Emmis Digital's NextRadio is being criticized for not being successful enough, fast enough. Is that a valid criticism? Perhaps -- but Emmis CEO Jeff Smulyan says NextRadio was designed for a slow rollout. It's available only on a few carriers and phone models right now, but more are expected to come on board over time.
So what exactly is NextRadio? Just about every cell phone in the world has an FM receiver on board. But in the United States, the receivers on most phones are never activated. NextRadio is an app that lets listeners hear local FM stations over the air -- not via streaming -- on certain phone models from Sprint, Boost, and Virgin.
Smulyan started the initiative for FM in cell phones, and it is, he's said, his most important contribution to the radio industry. He believes that as more consumers are being moved to metered data plans, they'll soon find streaming audio is too expensive -- and says research shows that younger consumers, many of whom have never been exposed to portable FM, like the idea of a radio they can keep in their pockets.
I'm one of those on the fence about NextRadio. I love radio, and I think radio remains strong (there is evidence), and I love the idea of every phone being a radio. But there's every reason to believe consumers will continue migrating to digital for some audio entertainment -- which I suppose is a good argument for NextRadio, so radio is available on the same devices. Meanwhile, Audi has just announced in-car WiFi, and others will be sure to follow. That will encourage the shift to digital even in an arena where radio has long felt safe. It might even nullify the argument about data charges.
Though Jeff Smulyan speaks of an intentional slow start for NextRadio, I can understand the criticism. After all, we're living in a world where new companies can see millions of customers within months of launch. We're in a world of rapid adoption, so when this NextRadio thing doesn't seem to be happening quickly, complaints are understandable.
I know the industry is promising big ad dollars to Sprint and others to promote these phones. So let's assume for a moment that you're an average consumer who hears an ad talking about the NextRadio app. Like most consumers, you don't pay attention to the details and probably don't hear that the app is on new Sprint phones only. Oh, and it's not on all Sprint phones -- just on certain models. And what's a "new" phone? Your phone isn't old -- you got it maybe a year ago. So you go to Google Play or the App Store and search "NextRadio." And unless you have one of the few phones that can use it, it doesn't show up.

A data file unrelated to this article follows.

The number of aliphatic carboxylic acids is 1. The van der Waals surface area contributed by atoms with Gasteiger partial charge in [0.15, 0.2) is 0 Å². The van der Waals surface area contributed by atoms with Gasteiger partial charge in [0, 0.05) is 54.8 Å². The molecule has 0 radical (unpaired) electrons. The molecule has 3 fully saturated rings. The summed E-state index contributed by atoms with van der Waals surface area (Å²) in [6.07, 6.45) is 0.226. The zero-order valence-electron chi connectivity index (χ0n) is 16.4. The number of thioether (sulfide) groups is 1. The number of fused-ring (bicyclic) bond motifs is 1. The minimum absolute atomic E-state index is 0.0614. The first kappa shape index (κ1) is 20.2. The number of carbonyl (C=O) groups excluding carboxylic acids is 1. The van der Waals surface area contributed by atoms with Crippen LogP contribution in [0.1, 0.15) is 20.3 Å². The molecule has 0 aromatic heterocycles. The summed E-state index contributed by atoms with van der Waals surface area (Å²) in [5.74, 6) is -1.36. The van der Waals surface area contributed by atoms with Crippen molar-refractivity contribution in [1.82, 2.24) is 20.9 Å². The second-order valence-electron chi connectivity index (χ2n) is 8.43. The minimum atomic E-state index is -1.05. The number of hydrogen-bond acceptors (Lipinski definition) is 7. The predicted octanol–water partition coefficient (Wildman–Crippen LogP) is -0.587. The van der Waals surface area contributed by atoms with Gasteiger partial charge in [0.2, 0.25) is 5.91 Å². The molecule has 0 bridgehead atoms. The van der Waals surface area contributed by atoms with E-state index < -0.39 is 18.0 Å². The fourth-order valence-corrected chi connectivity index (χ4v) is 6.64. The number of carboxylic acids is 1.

I tried it on my phone, which is almost two years old. The search gave me nothing for NextRadio, but it did offer alternatives -- Slacker Radio, 8tracks, and dozens of other radio apps. As a consumer who took the time to look it up, I'm now frustrated and won't look any further.
Let's assume for a moment that those NextRadio ads, which play on hundreds of radio stations, have reached millions of people. And most of those who are interested enough to look for the app can't find it. Will that experience prompt them to go out and buy a new Sprint phone? Probably not.
If the ads work, if millions became aware of NextRadio, if millions look for the app, and if nearly all of them can't find it -- then almost all those ad dollars are wasted, or even counterproductive.
Why not have a Next Radio FM app that works on all phones and can be found on all searches? Of course, we know they can't do that right now -- not all carriers and phones are offering FM. But the consumer doesn't understand that. In this app-centered world, they hear about an app and want to try it. They probably don't even get that it's designed for FM over the air -- to them, it's just an app to listen to the radio.
Why can't NextRadio be offered as a station-streaming app like TuneIn or iHeart, at least as an option until many more phones and carriers are on board? (I'm sure TuneIn and iHeart would work with NextRadio to provide station data.) I asked Jeff Smulyan about that, and he said it hadn't been considered and might confuse consumers. But I think consumers are just as likely to be confused by hearing about an app and then being unable to find or use it.
The NextRadio app needs to be available to everyone on every phone. When listeners go to use it, and they have the right phone with an enabled FM chip, they could get a message explaining, "You're listening on FM radio and not spending any money on data charges." Those who use NextRadio as a streaming app could see a message that says, "You're paying data charges to listen, but you don't have to. Some phones have FM radio embedded. Click to learn more."
I have no idea whether consumers will embrace NextRadio. I think it's worth the effort, and I'm thrilled to see this industry behind it. But there's an opportunity to make this a bigger win for radio. If we don't get a lot of consumers onto phones with FM right away, at least we can provide another access point. And when more phones with active FM become available, there will be an app for those phone buyers that they may well be using already, with a familiar interface and features. No conversion required.
It's worth considering.